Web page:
Document Detail


Studies on human milk III. Secretory IgA quantity and antibody levels against Escherichia coli in colostrum and milk from underprivileged and privileged mothers.
MedLine Citation:
PMID:  7043383     Owner:  NLM     Status:  MEDLINE    
Abstract/OtherAbstract:
We studied the milk content of secretory IgA (SIgA) and of specific IgA antibodies to E. coli in relation to volume, in 24 h samples from mothers belonging to different socio-economic groups and living under different ecologic conditions in Ethiopia, Guatemala and Sweden. There were no statistically significant differences in the daily output of milk SIgA among the population groups investigated at different times after onset of lactation. There was, however, a certain trend towards lower SIgA levels among the Guatemalan poor women, compared to the corresponding privileged one (Tables 2 and 3). Three days after delivery the underprivileged Ethiopian mothers showed significantly lower antibody levels than the privileged Ethiopian. These differences were no longer seen when the values were corrected for differences in volume (Table 5). One month after delivery, the levels of SIgA antibodies in milk from Swedish women and Guatemalan privileged women, against a pool of eight E. coli somatic antigens were comparable; these two groups of mothers had significantly higher antibody levels than the Guatemalan rural and urban ones (Table 4). The same pattern was observed after correction for differences in 24 h volumes (Table 5). At 3 months after delivery, the Guatemalan urban privileged women, again showed higher levels and daily output of antibodies against the E. coli antigens than the urban poor and rural mothers (Tables 4 and 5). The milk samples taken from a population where malnutrition is evident, i.e., mothers from Santa María Cauqué, did not show any changes in the levels of SIgA and the anti-E. coli antibodies 3, 6, 9 months after initiation of lactation. The data presented here provide evidence that chronically malnourished mothers are able to produce SIgA and transfer it to their offspring via breast milk. Furthermore, they do so in quantities that are comparable to those observed in well-nourished populations. There was a wide range of concentrations and daily output of SIgA and of specific antibodies in all groups, suggesting that some of the infants get less than others. The observed differences in levels of antibodies against E. coli may be explained by differences in exposure to E. coli strains of the eight serogroups studied here. The possibility of a deficiency in the SIgA antibody response in the undernourished mothers still remains unanswered.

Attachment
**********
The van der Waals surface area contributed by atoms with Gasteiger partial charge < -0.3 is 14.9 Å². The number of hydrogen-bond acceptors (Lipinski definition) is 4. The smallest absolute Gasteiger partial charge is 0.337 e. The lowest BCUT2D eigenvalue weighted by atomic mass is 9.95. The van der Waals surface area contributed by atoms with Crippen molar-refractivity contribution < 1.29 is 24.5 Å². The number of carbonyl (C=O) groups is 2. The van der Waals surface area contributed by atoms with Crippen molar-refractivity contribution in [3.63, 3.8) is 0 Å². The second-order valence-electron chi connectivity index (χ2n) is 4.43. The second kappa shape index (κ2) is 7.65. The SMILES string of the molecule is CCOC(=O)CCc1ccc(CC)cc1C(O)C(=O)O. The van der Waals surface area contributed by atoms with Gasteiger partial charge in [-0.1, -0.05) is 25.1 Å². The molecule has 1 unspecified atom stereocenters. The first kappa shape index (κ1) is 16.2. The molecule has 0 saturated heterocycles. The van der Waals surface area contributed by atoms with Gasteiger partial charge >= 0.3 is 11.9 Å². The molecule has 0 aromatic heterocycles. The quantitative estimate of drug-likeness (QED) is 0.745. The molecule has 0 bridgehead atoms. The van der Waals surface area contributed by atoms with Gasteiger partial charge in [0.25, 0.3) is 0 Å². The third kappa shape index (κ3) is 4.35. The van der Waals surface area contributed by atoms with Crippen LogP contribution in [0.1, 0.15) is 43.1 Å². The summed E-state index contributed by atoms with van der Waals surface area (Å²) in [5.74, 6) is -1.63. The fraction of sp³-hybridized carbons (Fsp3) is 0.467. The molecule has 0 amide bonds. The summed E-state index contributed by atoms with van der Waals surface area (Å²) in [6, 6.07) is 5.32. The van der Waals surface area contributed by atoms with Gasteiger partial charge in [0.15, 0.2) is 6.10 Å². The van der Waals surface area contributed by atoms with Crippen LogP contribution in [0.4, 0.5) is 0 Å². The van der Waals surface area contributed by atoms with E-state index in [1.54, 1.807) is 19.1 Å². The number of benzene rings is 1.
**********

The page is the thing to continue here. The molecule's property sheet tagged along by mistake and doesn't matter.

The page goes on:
Authors:
J R Cruz; B Carlsson; B García; M Gebre-Medhin; Y Hofvander; J J Urrutia; L A Hanson
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Publication Detail:
Type:  Comparative Study; Journal Article; Research Support, Non-U.S. Gov't    
Journal Detail:
Title:  Pediatric research     Volume:  16     ISSN:  0031-3998     ISO Abbreviation:  Pediatr. Res.     Publication Date:  1982 Apr 
Date Detail:
Created Date:  1982-07-19     Completed Date:  1982-07-19     Revised Date:  2006-11-15    
Medline Journal Info:
Nlm Unique ID:  0100714     Medline TA:  Pediatr Res     Country:  UNITED STATES    
Other Details:
Languages:  eng     Pagination:  272-6     Citation Subset:  IM    
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MeSH Terms
Descriptor/Qualifier:
Adult
Antibodies, Bacterial / analysis*
Colostrum / immunology*
Escherichia coli / immunology*
Ethiopia
Female
Guatemala
Humans
Immunoglobulin A / analysis*
Immunoglobulin A, Secretory / analysis*
Infant
Infant, Newborn
Lactation
Milk, Human / immunology*
Nutrition Disorders / immunology
Pregnancy
Social Class
Sweden
Time Factors
Chemical
Reg. No./Substance:
0/Antibodies, Bacterial; 0/Immunoglobulin A; 0/Immunoglobulin A, Secretory

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